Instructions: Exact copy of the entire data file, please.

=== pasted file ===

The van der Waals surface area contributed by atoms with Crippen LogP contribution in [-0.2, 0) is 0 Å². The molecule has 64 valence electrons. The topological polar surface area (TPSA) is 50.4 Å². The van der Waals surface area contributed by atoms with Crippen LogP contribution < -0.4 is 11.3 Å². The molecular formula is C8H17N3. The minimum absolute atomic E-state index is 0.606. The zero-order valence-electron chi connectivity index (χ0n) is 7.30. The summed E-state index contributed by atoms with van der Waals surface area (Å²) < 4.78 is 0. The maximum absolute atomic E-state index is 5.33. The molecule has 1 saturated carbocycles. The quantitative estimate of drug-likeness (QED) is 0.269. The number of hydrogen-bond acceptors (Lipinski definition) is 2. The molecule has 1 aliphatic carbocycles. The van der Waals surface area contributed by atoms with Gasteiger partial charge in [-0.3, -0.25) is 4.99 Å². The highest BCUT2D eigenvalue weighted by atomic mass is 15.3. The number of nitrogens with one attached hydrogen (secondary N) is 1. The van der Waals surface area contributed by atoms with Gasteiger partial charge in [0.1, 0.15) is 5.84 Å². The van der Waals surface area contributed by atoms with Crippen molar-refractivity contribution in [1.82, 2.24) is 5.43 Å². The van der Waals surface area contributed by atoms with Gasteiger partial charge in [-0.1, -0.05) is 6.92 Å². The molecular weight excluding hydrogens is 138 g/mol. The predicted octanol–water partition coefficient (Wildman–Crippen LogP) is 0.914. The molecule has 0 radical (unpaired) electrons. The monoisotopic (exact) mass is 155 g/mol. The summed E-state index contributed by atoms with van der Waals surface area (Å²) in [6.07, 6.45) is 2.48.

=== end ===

The van der Waals surface area contributed by atoms with Crippen LogP contribution in [-0.2, 0) is 0 Å². The molecule has 64 valence electrons. The topological polar surface area (TPSA) is 50.4 Å². The van der Waals surface area contributed by atoms with Crippen LogP contribution < -0.4 is 11.3 Å². The molecular formula is C8H17N3. The minimum absolute atomic E-state index is 0.606. The zero-order valence-electron chi connectivity index (χ0n) is 7.30. The summed E-state index contributed by atoms with van der Waals surface area (Å²) < 4.78 is 0. The maximum absolute atomic E-state index is 5.33. The molecule has 1 saturated carbocycles. The quantitative estimate of drug-likeness (QED) is 0.269. The number of hydrogen-bond acceptors (Lipinski definition) is 2. The molecule has 1 aliphatic carbocycles. The van der Waals surface area contributed by atoms with Gasteiger partial charge in [-0.3, -0.25) is 4.99 Å². The highest BCUT2D eigenvalue weighted by atomic mass is 15.3. The number of nitrogens with one attached hydrogen (secondary N) is 1. The van der Waals surface area contributed by atoms with Gasteiger partial charge in [0.1, 0.15) is 5.84 Å². The van der Waals surface area contributed by atoms with Crippen molar-refractivity contribution in [1.82, 2.24) is 5.43 Å². The van der Waals surface area contributed by atoms with Gasteiger partial charge in [-0.1, -0.05) is 6.92 Å². The molecular weight excluding hydrogens is 138 g/mol. The predicted octanol–water partition coefficient (Wildman–Crippen LogP) is 0.914. The molecule has 0 radical (unpaired) electrons. The monoisotopic (exact) mass is 155 g/mol. The summed E-state index contributed by atoms with van der Waals surface area (Å²) in [6.07, 6.45) is 2.48.